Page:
Jorge Olivera Castillo

Jorge Olivera Castillo (b. Havana, Cuba, 1961) is a Cuban poet and dissident.

He worked as a journalist for the Cuban state-run television station ICRT for 10 years.[1] He was briefly detained in 1992 for trying to leave the country on a raft;[1] in 1993, he left his position at ICRT and began writing reports for Radio Martí, a U.S.-funded, Miami-based station critical of the Cuban government.[2] With two other journalists, he founded an independent news agency, Havana Press, in 1995, and later became the director.[1]

Olivera Castillo was arrested in 2003 as part of the Black Spring crackdown and sentenced to eighteen years in prison for writing articles "against national independence and Cuba's economy".[3] In prison, he spent nine months in solitary confinement, and suffered from a range of health problems.[2][1] He began writing poetry and fiction while in prison as a coping mechanism.[2] His wife, Nancy Alfaya, became a member of the Ladies in White, agitating for his release.[4][2] After international pressure,[5] he was released for health reasons after serving only 18 months of his sentence, but remained under close supervision.[2][3] He is currently a visiting scholar at Harvard University.[6]



  • Confesiones antes del crepúsculo. Miami: Ed. Proyecto de Bibliotecas Independientes, 2005.
  • En cuerpo y alma. Ed. Olgy and Olega Krylovových. Prague: PEN Czech Republic, 2008. (Spanish and Czech)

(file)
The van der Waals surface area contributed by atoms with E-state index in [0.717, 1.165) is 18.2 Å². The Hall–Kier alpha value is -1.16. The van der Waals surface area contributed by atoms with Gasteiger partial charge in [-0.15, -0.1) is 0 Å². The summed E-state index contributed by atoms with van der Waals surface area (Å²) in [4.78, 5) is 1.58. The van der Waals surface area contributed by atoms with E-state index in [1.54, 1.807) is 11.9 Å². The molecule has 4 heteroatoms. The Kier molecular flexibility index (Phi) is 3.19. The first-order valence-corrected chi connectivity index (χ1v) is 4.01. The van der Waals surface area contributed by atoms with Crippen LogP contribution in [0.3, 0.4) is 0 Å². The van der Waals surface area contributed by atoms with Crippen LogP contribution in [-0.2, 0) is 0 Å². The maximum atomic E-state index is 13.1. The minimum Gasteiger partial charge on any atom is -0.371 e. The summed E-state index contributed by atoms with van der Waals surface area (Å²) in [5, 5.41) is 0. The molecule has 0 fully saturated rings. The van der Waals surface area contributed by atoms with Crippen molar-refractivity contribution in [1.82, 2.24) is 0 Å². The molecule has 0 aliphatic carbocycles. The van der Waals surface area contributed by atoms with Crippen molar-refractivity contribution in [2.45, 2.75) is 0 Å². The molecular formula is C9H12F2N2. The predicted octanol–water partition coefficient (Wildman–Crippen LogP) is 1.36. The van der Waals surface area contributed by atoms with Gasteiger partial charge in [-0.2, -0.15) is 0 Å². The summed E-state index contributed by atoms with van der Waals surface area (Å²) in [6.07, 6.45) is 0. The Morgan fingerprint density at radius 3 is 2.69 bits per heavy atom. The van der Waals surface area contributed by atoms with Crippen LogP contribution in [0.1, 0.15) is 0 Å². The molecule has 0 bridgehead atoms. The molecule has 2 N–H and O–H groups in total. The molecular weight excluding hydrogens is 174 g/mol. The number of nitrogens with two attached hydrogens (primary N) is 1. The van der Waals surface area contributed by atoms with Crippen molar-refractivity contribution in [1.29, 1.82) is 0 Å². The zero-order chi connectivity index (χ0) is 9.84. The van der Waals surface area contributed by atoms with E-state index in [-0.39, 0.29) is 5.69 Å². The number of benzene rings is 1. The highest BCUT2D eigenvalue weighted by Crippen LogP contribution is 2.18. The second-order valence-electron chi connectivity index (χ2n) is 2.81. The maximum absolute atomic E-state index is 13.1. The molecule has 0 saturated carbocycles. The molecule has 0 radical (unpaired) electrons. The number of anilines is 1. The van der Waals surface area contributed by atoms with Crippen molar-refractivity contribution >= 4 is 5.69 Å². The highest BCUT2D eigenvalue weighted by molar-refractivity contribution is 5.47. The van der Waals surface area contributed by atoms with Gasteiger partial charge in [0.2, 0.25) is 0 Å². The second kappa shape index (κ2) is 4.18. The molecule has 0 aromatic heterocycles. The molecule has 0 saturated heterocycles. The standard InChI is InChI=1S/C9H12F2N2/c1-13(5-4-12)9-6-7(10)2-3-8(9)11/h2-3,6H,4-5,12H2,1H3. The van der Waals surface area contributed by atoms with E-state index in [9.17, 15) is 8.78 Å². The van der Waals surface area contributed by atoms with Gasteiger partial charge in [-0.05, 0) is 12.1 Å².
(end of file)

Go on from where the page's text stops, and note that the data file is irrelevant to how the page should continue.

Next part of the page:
—, 2010. (Spanish and French)
  • Sobrevivir en la boca del lobo. Madrid: Editorial Hispano Cubana, 2012. ISBN 9788493742379.
  • Cenizas alumbradas. Warsaw: Lech Walesa Foundation, 2010. (Spanish and Polish)
  • Tatuajes en la memoria. Prague, 2013.
  • Quemar las naves. [Miami]: Neo Club Ediciones, 2015. ISBN 9781519200570.

Short storiesEdit


  1. ^ a b c d "Journalist Jorge Olivera Castillo released on medical grounds". IFEX. 9 December 2004. Retrieved 3 March 2017.
  2. ^ a b c d e Mineo, Liz (6 December 2016). "Out of 'the wolf's mouth'". Harvard Gazette. Retrieved 3 March 2017.
  3. ^ a b Olivera Castillo, Jorge. "From Dream to Reality". English PEN. Retrieved 1 February 2017.
  4. ^ "Nancy". Mujeres Coraje (in Spanish). 3 March 2010. Retrieved 3 March 2017.
  5. ^ Congressional Record Proceedings and Debates of the 108th Congress Second Session. Government Printing Office. 1954. p. 8730. ISBN 978-0-16-082001-4.
  6. ^ "Jorge Olivera Castillo". Department of Comparative Literature, Harvard University. Retrieved 3 March 2017.

External linksEdit